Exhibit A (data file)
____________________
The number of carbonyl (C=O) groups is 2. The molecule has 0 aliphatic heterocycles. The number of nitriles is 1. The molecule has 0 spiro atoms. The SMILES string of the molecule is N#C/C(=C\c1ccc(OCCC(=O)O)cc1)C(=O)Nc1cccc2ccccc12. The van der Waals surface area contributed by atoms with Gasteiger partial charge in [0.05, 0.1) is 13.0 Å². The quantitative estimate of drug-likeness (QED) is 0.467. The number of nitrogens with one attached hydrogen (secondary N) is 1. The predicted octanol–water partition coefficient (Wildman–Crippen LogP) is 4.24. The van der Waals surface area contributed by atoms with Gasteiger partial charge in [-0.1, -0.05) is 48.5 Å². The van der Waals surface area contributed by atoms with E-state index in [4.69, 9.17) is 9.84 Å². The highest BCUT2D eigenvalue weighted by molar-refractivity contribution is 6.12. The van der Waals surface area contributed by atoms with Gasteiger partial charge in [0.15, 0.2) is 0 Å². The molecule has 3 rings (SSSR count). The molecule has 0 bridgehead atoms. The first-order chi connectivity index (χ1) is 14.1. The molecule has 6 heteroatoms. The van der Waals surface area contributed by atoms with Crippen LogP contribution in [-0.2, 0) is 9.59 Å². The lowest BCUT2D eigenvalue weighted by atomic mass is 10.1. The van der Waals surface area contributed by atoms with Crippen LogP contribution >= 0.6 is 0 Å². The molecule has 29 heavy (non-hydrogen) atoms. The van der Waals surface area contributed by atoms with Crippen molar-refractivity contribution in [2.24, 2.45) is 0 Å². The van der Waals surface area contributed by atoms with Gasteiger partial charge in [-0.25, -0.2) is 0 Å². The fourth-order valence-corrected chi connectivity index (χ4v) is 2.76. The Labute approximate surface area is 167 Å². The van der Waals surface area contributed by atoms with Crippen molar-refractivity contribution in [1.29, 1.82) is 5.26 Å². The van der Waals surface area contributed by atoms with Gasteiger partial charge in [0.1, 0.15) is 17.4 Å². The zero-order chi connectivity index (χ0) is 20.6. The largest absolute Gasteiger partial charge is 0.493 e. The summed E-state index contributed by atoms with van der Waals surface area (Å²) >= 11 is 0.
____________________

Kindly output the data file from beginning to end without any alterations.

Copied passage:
The number of carbonyl (C=O) groups is 2. The molecule has 0 aliphatic heterocycles. The number of nitriles is 1. The molecule has 0 spiro atoms. The SMILES string of the molecule is N#C/C(=C\c1ccc(OCCC(=O)O)cc1)C(=O)Nc1cccc2ccccc12. The van der Waals surface area contributed by atoms with Gasteiger partial charge in [0.05, 0.1) is 13.0 Å². The quantitative estimate of drug-likeness (QED) is 0.467. The number of nitrogens with one attached hydrogen (secondary N) is 1. The predicted octanol–water partition coefficient (Wildman–Crippen LogP) is 4.24. The van der Waals surface area contributed by atoms with Gasteiger partial charge in [-0.1, -0.05) is 48.5 Å². The van der Waals surface area contributed by atoms with E-state index in [4.69, 9.17) is 9.84 Å². The highest BCUT2D eigenvalue weighted by molar-refractivity contribution is 6.12. The van der Waals surface area contributed by atoms with Gasteiger partial charge in [0.15, 0.2) is 0 Å². The molecule has 3 rings (SSSR count). The molecule has 0 bridgehead atoms. The first-order chi connectivity index (χ1) is 14.1. The molecule has 6 heteroatoms. The van der Waals surface area contributed by atoms with Crippen LogP contribution in [-0.2, 0) is 9.59 Å². The lowest BCUT2D eigenvalue weighted by atomic mass is 10.1. The van der Waals surface area contributed by atoms with Crippen LogP contribution >= 0.6 is 0 Å². The molecule has 29 heavy (non-hydrogen) atoms. The van der Waals surface area contributed by atoms with Crippen molar-refractivity contribution in [2.24, 2.45) is 0 Å². The van der Waals surface area contributed by atoms with Gasteiger partial charge in [-0.25, -0.2) is 0 Å². The fourth-order valence-corrected chi connectivity index (χ4v) is 2.76. The Labute approximate surface area is 167 Å². The van der Waals surface area contributed by atoms with Crippen molar-refractivity contribution in [1.29, 1.82) is 5.26 Å². The van der Waals surface area contributed by atoms with Gasteiger partial charge in [0.1, 0.15) is 17.4 Å². The zero-order chi connectivity index (χ0) is 20.6. The largest absolute Gasteiger partial charge is 0.493 e. The summed E-state index contributed by atoms with van der Waals surface area (Å²) >= 11 is 0.